This was swiftly followed, also in October 2020, by the introduction of new regulation in the EU to allow for greater screening of FDI. And the UK is following suit with new legislation expected to be passed this year, which will be applicable retrospectively to deals carried out from November 2020. The changes in the UK will revolve around the actions of the Office for Investment.
So, while the government is promoting the Office of Investment as a tool with which to stimulate FDI to the UK, the reality is that it will also bolster the screening of FDI to a significant degree.
What impact will the Office for Investment have on FDI screening?
The government says that the Office for Investment will review as many as 1,800 deals every year, with respect to FDI and national security. Previously, over the past 20 years, only 12 deals have been subject to intervention on these grounds, which means the new Office opens up the prospect of a much stricter intervention regime.
The Office of Investment is also to be given a much greater scope for interventions, including in scenarios like when a foreign business has just one UK customer, for example. In addition, the government is currently reviewing whether a number of sectors should be required to seek mandatory approval for FDI deals, including major growth sectors such as artificial intelligence, robotics and materials, space, defence, communications, data infrastructure, energy, quantum technologies and transport.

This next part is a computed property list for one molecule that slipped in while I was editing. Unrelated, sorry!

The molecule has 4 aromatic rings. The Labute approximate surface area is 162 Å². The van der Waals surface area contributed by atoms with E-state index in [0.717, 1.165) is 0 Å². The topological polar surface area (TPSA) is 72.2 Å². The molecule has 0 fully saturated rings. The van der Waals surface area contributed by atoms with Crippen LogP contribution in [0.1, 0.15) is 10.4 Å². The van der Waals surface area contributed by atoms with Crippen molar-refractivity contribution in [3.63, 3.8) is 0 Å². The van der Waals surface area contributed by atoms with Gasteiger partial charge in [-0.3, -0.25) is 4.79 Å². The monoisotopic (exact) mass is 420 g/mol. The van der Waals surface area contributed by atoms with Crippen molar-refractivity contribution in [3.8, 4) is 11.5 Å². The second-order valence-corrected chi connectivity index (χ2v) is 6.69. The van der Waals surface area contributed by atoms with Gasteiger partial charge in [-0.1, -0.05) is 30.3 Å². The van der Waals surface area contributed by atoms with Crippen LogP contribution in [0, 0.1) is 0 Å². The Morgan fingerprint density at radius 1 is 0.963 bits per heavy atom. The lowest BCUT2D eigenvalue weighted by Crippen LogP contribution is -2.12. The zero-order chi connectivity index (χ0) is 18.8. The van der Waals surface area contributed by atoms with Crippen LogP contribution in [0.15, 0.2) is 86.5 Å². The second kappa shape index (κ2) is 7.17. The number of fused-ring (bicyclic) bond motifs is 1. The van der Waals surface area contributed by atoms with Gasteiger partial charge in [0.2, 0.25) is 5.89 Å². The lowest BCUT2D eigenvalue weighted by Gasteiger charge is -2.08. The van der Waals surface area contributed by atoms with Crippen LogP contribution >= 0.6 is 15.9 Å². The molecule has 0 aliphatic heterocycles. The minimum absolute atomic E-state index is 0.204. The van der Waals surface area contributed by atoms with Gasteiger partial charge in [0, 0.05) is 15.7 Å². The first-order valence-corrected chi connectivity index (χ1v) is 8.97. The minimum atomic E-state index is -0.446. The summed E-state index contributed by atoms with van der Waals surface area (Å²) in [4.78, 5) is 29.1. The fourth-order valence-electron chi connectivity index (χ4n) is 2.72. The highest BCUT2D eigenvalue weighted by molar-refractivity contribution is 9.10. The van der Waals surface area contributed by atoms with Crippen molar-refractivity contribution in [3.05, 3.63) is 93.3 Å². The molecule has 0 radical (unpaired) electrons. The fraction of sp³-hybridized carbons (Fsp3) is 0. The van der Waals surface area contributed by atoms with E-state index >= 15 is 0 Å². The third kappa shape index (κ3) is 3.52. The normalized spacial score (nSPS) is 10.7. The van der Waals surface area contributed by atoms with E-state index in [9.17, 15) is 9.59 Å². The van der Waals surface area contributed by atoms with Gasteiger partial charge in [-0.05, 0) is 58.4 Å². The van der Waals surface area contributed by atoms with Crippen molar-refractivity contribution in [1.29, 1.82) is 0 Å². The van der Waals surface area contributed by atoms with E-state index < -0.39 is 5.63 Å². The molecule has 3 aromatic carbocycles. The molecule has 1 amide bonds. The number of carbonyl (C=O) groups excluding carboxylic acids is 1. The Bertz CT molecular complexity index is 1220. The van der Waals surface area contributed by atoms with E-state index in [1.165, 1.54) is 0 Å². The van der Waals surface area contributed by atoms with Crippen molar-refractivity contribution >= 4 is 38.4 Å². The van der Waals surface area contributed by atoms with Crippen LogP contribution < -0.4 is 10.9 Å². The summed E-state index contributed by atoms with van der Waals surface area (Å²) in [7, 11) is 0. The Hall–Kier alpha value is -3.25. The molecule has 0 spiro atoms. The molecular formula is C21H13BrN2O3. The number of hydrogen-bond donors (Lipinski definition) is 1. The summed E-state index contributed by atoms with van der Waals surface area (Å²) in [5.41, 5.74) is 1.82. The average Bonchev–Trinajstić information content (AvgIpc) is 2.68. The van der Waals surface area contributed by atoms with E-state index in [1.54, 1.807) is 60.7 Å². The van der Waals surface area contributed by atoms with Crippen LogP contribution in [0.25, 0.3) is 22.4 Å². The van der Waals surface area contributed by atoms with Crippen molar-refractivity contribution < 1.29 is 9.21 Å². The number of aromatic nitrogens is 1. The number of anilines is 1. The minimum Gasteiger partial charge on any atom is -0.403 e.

These changes are bound to lead to a growth in incidents of M&A screening and could damage the UK’s potential to attract FDI even further at a time when it needs to be doing all it can to court investment from abroad.
However, some caution is undoubtedly necessary. Pressure is growing from MPs concerned about the influence of China and Russia in the UK’s defence supply chain. Some are calling the government's forthcoming defence and foreign policy review to ban all FDI from China into this sector.
In February 2021 a report by Thomson Reuters exposed the fact that a number of London boroughs were using surveillance technology sold by Chinese firms, Hikvision and Dahua, both of which are linked to the abuse of minority Muslim Uighars in China.
This is the kind of alarming story that Boris Johnson and his cabinet will be keen to avoid by limiting China’s access to British businesses and, indeed, British customers.
Getting the balance right
The arrival of the Office for Investment and its new broader powers will be watched closely. It will be interesting to see how far the government is willing to flex on its tougher new screening powers in order to attract the precious FDI that seems so essential to our economy.
It won’t be easy to strike the right balance. Especially because the protectionist ideas that drove many to vote for Brexit have also given rise to increased calls for FDI screening to protect national security. For those who hold these ideals, it may be time to accept that increased screening will be necessary for a flourishing post-Brexit economy.
Read more about other recent trends that are shaping M&A:
Remote dealmaking – M&A in the time of COVID-19
IR35 in the private sector: Could the new rules impact M&A?
Tighter pre-pack regulations - What could the proposed changes mean for dealmaking?